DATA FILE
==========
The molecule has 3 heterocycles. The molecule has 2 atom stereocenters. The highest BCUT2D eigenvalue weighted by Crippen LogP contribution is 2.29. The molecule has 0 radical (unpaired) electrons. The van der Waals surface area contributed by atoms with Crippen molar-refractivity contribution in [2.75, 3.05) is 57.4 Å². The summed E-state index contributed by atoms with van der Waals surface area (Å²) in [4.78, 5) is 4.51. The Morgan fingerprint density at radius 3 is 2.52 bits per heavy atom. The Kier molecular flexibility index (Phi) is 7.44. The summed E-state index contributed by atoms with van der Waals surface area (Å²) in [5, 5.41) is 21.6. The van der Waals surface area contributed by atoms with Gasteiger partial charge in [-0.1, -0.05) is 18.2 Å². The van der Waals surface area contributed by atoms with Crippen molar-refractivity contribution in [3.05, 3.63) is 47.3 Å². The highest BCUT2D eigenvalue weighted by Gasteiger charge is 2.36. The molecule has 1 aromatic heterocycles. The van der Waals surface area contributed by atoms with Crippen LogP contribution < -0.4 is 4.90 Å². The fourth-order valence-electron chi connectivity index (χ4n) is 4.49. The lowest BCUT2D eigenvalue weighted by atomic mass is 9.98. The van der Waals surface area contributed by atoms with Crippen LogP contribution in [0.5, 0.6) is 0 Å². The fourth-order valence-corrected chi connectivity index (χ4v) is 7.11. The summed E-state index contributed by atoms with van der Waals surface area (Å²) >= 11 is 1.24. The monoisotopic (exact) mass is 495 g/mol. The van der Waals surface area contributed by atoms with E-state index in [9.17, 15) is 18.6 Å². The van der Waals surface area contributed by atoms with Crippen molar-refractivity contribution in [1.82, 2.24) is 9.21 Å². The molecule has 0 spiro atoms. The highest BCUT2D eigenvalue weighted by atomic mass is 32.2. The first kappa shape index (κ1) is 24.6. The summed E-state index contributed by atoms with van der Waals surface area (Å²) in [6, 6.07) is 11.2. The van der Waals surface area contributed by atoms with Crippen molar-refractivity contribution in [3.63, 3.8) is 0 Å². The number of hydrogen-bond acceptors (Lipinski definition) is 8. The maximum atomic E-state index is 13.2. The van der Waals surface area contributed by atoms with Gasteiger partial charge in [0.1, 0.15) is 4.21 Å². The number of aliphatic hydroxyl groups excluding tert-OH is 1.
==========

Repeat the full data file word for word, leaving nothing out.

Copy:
The molecule has 3 heterocycles. The molecule has 2 atom stereocenters. The highest BCUT2D eigenvalue weighted by Crippen LogP contribution is 2.29. The molecule has 0 radical (unpaired) electrons. The van der Waals surface area contributed by atoms with Crippen molar-refractivity contribution in [2.75, 3.05) is 57.4 Å². The summed E-state index contributed by atoms with van der Waals surface area (Å²) in [4.78, 5) is 4.51. The Morgan fingerprint density at radius 3 is 2.52 bits per heavy atom. The Kier molecular flexibility index (Phi) is 7.44. The summed E-state index contributed by atoms with van der Waals surface area (Å²) in [5, 5.41) is 21.6. The van der Waals surface area contributed by atoms with Gasteiger partial charge in [-0.1, -0.05) is 18.2 Å². The van der Waals surface area contributed by atoms with Crippen molar-refractivity contribution in [3.05, 3.63) is 47.3 Å². The highest BCUT2D eigenvalue weighted by Gasteiger charge is 2.36. The molecule has 1 aromatic heterocycles. The van der Waals surface area contributed by atoms with Crippen LogP contribution < -0.4 is 4.90 Å². The fourth-order valence-electron chi connectivity index (χ4n) is 4.49. The lowest BCUT2D eigenvalue weighted by atomic mass is 9.98. The van der Waals surface area contributed by atoms with Crippen LogP contribution in [0.5, 0.6) is 0 Å². The fourth-order valence-corrected chi connectivity index (χ4v) is 7.11. The summed E-state index contributed by atoms with van der Waals surface area (Å²) >= 11 is 1.24. The monoisotopic (exact) mass is 495 g/mol. The van der Waals surface area contributed by atoms with E-state index in [9.17, 15) is 18.6 Å². The van der Waals surface area contributed by atoms with Crippen molar-refractivity contribution in [1.82, 2.24) is 9.21 Å². The molecule has 0 spiro atoms. The highest BCUT2D eigenvalue weighted by atomic mass is 32.2. The first kappa shape index (κ1) is 24.6. The summed E-state index contributed by atoms with van der Waals surface area (Å²) in [6, 6.07) is 11.2. The van der Waals surface area contributed by atoms with Crippen molar-refractivity contribution in [3.63, 3.8) is 0 Å². The number of hydrogen-bond acceptors (Lipinski definition) is 8. The maximum atomic E-state index is 13.2. The van der Waals surface area contributed by atoms with Gasteiger partial charge in [0.1, 0.15) is 4.21 Å². The number of aliphatic hydroxyl groups excluding tert-OH is 1.